Elections, Hot Air, and Gas
Election season is probably the best time for bad economic policies to garner support — and one of the roles of academic economists is to call the candidates out on terrible policy.
From yesterday’s New York Times, we learn that:
Senator Hillary Rodham Clinton lined up with Senator John McCain, the presumptive Republican nominee for president, in endorsing a plan to suspend the federal excise tax on gasoline, 18.4 cents a gallon, for the summer travel season. But Senator Barack Obama, Mrs. Clinton’s Democratic rival, spoke out firmly against the proposal, saying it would save consumers little and do nothing to curtail oil consumption and imports.
Greg Mankiw‘s commentary is spot on:
I don’t know any prominent economist who favors this McCain-Clinton proposal. More common is the reaction of a friend of mine (a veteran of the Clinton administration) who calls the idea “ludicrous.”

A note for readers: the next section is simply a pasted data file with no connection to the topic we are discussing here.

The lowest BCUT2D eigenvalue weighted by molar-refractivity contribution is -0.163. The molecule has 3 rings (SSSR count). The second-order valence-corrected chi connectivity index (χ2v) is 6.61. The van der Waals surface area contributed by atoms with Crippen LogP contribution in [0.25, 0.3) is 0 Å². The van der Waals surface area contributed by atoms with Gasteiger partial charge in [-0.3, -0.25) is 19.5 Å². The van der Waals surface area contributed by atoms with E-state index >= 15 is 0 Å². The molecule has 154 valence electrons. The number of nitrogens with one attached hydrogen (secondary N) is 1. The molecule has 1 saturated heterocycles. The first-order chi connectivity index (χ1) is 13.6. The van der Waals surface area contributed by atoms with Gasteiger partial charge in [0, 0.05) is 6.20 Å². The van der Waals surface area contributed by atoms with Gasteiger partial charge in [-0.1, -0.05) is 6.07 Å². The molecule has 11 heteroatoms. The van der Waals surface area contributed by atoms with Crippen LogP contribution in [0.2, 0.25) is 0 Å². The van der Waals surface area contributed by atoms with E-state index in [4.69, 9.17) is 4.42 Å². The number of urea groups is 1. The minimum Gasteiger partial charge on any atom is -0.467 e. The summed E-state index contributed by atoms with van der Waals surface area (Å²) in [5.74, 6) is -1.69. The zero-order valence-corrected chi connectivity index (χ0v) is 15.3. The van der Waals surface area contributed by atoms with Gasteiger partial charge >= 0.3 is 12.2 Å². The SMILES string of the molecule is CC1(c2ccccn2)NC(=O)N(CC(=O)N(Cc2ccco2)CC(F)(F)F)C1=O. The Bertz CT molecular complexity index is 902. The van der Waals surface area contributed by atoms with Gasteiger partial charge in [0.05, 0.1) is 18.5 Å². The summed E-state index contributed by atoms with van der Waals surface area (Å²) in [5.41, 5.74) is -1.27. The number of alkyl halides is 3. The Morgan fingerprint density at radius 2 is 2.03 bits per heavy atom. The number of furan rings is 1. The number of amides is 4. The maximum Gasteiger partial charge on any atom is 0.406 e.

I’m all for giving folks a helping hand, if that is the rationale. But why give a bigger helping hand to those who drive more, pollute more, and cause more car accidents? And why encourage even greater consumption of gasoline?
Let me go a step further, and pose a challenge:
If any reader can find a coherent economist not affiliated with any of the major campaigns who thinks this is a good idea, then please add a link in the comments.
Perhaps some hot air, but we won’t find any economist willing to support this nonsense. Not a right-wing economist, not a left-wing economist, and not even a two-handed economist.
Critics might note (fairly) that we economists are often wrong. But when opinion is unanimous that a proposal is terrible, it is probably time for the electorate to send a message to their wannabe leaders that they expect something a bit more responsible.